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|Posted on January 21, 2014 at 6:15 PM||comments (0)|
RSC Richard II: Screening vs. Live Performance
By Peggy Jensen/DT Forum
The production of Richard II is the first screening that The Royal Shakespeare Company showed worldwide. The Music Box was the local Chicago theatre to screening this production. Chicago fans of theatre and of the star, David Tennant, were now able to see the production without taking out a second mortgage on their house to see it live in Stratford or London.
The screening had added specials like interviews of Greg Doran, the director and actors of the production company. There were behind the scenes and history of the Royal Shakespeare Company (RSC) during the intermission and before the screening. The screening started with showing the audience coming into the theatre for the performance, giving the screeners a bit of the excitement and atmosphere of the night of the filming. Only one performance was filmed for the screening. There was no second chance for the Richard II Company. This did give the feeling of a live performance.
The screening of Richard II gave the viewer something that a theatre goer would not get at any live performance. The viewer got up closer to the acting than even someone in the front row. It is a great treat to see these powerhouses of the British stage and screen in their environment. There is nothing like seeing great actors on stage and being able to see the emotions on their faces in close ups. It was just as wonderful a treat to see these performances of the actors in the live performance of the show in London. The power of all of the performances did not need close ups.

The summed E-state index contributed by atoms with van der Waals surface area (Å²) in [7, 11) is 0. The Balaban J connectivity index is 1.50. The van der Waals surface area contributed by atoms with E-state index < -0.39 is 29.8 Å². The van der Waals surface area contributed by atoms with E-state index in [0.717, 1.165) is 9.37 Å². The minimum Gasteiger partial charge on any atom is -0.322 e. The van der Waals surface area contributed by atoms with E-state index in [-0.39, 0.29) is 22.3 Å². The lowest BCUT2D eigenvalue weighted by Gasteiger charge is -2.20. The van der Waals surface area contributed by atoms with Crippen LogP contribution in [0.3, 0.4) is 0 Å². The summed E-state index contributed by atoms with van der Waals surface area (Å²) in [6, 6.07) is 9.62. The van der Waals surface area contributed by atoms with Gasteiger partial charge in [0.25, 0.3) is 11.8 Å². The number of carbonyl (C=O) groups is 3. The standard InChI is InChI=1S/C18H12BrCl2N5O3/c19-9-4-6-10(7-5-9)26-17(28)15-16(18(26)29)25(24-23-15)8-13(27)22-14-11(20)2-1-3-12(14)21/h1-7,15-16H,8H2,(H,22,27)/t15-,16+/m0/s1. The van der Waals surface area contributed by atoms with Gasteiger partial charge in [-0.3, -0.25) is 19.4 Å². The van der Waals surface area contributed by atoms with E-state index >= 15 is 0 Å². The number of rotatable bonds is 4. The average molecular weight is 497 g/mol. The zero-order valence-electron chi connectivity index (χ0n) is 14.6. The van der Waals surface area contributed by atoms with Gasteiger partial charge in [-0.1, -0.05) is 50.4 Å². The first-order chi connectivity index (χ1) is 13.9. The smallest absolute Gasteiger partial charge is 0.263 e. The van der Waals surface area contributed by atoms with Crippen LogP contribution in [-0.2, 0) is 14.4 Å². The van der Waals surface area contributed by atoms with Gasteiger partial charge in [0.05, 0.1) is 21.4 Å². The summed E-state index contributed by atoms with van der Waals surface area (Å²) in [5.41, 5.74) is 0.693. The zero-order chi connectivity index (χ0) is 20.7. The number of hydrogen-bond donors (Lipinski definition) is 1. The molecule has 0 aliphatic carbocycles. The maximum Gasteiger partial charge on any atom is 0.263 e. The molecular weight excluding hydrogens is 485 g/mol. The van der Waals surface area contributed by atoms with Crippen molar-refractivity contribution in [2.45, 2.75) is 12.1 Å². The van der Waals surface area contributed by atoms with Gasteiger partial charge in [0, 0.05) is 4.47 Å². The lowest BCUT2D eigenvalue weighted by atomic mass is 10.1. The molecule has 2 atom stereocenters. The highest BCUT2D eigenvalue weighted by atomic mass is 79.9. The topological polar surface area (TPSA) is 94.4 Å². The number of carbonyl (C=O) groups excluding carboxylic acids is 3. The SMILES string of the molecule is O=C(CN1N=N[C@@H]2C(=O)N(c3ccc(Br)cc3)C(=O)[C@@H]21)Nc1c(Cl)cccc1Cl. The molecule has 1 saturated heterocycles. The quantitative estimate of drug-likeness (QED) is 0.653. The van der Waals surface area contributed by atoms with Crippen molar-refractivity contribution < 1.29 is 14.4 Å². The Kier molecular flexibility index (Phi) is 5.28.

The way the screening was filmed it did give more of a movie feeling then a theatre production. They were able to guide the audience’s attention during the scene changes. The live performance did have some beautiful scene changes which were assisted by a minimal design. The scene changes were so well timed by the actors and crew. The energy of the performance was never diminished by the scene changes in the live performances.
The artistic team of the RSC would have been able to guide the audience’s attention more than in the live performance. The camera was the screening audience’s eyes and if it were focused on a close up of one actor the reactions of the other actors on stage were lost. This by no means took away from the power of the production for the screening audience. The majesty and drama of this performance was not lost by any means with the screening.
The Royal Shakespeare Company enables an audience that would have never seen this production to experience it. The Royal Shakespeare Company has a long history of producing some of the best productions of Shakespeare’s plays. Richard II is the first in hopefully a long line of RSC productions that will be screened worldwide in the upcoming years that a whole new audience can enjoy these future classic performances.